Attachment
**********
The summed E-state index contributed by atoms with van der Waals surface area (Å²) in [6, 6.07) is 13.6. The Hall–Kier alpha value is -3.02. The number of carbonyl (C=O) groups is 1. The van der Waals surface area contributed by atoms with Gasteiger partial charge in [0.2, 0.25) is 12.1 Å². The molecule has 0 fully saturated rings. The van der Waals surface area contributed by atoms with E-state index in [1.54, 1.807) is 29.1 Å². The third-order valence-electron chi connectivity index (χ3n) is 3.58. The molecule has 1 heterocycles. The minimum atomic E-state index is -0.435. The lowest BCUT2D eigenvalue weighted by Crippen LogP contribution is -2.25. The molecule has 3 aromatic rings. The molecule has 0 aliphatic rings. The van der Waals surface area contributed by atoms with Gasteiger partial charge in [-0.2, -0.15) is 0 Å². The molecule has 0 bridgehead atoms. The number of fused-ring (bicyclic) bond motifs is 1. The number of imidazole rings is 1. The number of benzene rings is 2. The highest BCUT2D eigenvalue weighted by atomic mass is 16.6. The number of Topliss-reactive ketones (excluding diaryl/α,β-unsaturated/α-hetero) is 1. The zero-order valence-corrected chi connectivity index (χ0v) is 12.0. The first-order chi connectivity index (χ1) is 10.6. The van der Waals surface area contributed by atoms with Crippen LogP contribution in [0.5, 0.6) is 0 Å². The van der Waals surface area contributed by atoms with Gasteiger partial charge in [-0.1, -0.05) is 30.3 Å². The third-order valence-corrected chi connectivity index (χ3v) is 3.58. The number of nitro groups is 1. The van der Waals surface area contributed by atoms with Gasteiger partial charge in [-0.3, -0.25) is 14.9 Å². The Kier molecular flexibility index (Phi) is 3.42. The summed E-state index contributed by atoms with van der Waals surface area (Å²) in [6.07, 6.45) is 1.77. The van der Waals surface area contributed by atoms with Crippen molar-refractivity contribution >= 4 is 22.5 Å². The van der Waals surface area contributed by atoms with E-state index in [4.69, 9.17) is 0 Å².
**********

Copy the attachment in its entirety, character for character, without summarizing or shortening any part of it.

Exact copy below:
The summed E-state index contributed by atoms with van der Waals surface area (Å²) in [6, 6.07) is 13.6. The Hall–Kier alpha value is -3.02. The number of carbonyl (C=O) groups is 1. The van der Waals surface area contributed by atoms with Gasteiger partial charge in [0.2, 0.25) is 12.1 Å². The molecule has 0 fully saturated rings. The van der Waals surface area contributed by atoms with E-state index in [1.54, 1.807) is 29.1 Å². The third-order valence-electron chi connectivity index (χ3n) is 3.58. The molecule has 1 heterocycles. The minimum atomic E-state index is -0.435. The lowest BCUT2D eigenvalue weighted by Crippen LogP contribution is -2.25. The molecule has 3 aromatic rings. The molecule has 0 aliphatic rings. The van der Waals surface area contributed by atoms with Gasteiger partial charge in [-0.2, -0.15) is 0 Å². The molecule has 0 bridgehead atoms. The number of fused-ring (bicyclic) bond motifs is 1. The number of imidazole rings is 1. The number of benzene rings is 2. The highest BCUT2D eigenvalue weighted by atomic mass is 16.6. The number of Topliss-reactive ketones (excluding diaryl/α,β-unsaturated/α-hetero) is 1. The zero-order valence-corrected chi connectivity index (χ0v) is 12.0. The first-order chi connectivity index (χ1) is 10.6. The van der Waals surface area contributed by atoms with Crippen LogP contribution in [0.5, 0.6) is 0 Å². The van der Waals surface area contributed by atoms with Gasteiger partial charge in [-0.1, -0.05) is 30.3 Å². The third-order valence-corrected chi connectivity index (χ3v) is 3.58. The number of nitro groups is 1. The van der Waals surface area contributed by atoms with Gasteiger partial charge in [-0.3, -0.25) is 14.9 Å². The Kier molecular flexibility index (Phi) is 3.42. The summed E-state index contributed by atoms with van der Waals surface area (Å²) in [6.07, 6.45) is 1.77. The van der Waals surface area contributed by atoms with Crippen molar-refractivity contribution >= 4 is 22.5 Å². The van der Waals surface area contributed by atoms with E-state index in [4.69, 9.17) is 0 Å².